Though the volume of data used to develop ML systems is seen as a fundamental bottleneck, we have presented techniques for generating synthetic data that can be used to improve the diversity of training data for ML models and thereby improve the ability of ML to work well on more diverse datasets. We should caution though that these methods are not appropriate for validation data, so as to avoid bias such as an ML model performing well only on synthetic data. To ensure unbiased, statistically-rigorous evaluation, real data of sufficient volume and diversity will still be needed, though techniques such as inverse probability weighting (for example, as leveraged in our work on ML for chest X-rays) may be useful there. We continue to explore other approaches to more efficiently leverage de-identified data to improve data diversity and reduce the need for large datasets in the development of ML models for healthcare.

These projects involved the efforts of multidisciplinary teams of software engineers, researchers, clinicians and cross functional contributors. Key contributors to these projects include Timo Kohlberger, Yun Liu, Melissa Moran, Po-Hsuan Cameron Chen, Trissia Brown, Jason Hipp, Craig Mermel, Martin Stumpe, Amirata Ghorbani, Vivek Natarajan, David Coz, and Yuan Liu. The authors would also like to acknowledge Daniel Fenner, Samuel Yang, Susan Huang, Kimberly Kanada, Greg Corrado and Erica Brand for their advice, members of the Google Health dermatology and pathology teams for their support, and Ashwin Kakarla and Shivamohan Reddy Garlapati for their team for image labeling.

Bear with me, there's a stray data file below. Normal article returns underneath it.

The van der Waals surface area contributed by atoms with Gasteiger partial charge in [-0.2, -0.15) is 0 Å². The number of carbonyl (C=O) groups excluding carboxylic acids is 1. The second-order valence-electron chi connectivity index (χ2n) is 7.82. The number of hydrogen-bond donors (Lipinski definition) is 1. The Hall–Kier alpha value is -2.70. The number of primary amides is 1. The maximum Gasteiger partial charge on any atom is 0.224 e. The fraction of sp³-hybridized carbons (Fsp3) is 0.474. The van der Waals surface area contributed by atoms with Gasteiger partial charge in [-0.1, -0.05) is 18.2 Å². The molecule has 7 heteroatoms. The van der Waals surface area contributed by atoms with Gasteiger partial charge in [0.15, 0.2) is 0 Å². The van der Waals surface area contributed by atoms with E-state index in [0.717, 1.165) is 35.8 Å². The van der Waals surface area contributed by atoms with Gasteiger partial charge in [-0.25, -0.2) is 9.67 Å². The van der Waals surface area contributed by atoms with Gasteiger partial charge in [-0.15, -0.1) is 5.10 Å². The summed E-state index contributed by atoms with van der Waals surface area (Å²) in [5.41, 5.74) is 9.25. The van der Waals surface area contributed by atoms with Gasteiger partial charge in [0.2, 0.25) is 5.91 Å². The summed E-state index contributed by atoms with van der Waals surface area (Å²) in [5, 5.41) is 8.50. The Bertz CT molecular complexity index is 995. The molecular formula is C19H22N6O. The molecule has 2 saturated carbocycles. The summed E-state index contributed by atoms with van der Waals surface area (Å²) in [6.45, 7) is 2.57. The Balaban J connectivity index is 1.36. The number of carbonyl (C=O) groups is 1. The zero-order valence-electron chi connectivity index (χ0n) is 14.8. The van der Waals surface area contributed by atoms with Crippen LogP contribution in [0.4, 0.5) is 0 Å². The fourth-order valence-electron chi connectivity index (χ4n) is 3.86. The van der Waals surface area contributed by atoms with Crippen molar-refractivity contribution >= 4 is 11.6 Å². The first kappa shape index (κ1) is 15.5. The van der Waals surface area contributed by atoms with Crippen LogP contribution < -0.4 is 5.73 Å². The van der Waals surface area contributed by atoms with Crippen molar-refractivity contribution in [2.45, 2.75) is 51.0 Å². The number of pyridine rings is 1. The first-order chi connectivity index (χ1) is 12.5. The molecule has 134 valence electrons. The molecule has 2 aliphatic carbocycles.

Author: Google AI

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Social Reciprocity In AI-Human Interactions And AI Autonomous Cars

By Lance Eliot, the AI Trends Insider

Thank you for driving safely.

Or, suppose instead I said to you that you should “Drive Safely: It’s the Law” – how would you react?

Perhaps I might say “Drive Safely or Get a Ticket.”

I could be even more succinct and simply say: Drive Safely.

These are all ways to generally say the same thing.

Yet, how you react to them can differ quite a bit.

Why would you react differently to these messages that all seem to be saying the same thing?

Because how the message is phrased will create a different kind of social context that your underlying social norms will react to.

If I simply say “Drive Safely”, it’s a rather perfunctory form of wording the message.

It’s quick, consisting of only two words. You likely would barely notice the message and you might also think that of course it’s important to drive safely. You might ignore the message due to it seemingly being obvious, or you might notice it and think to yourself that it’s kind of a handy reminder but that in the grand scheme of things it wasn’t that necessary, at least not for you (maybe it was intended for riskier drivers, you assume).

Consider next the version that says “Thank You for Driving Safely.”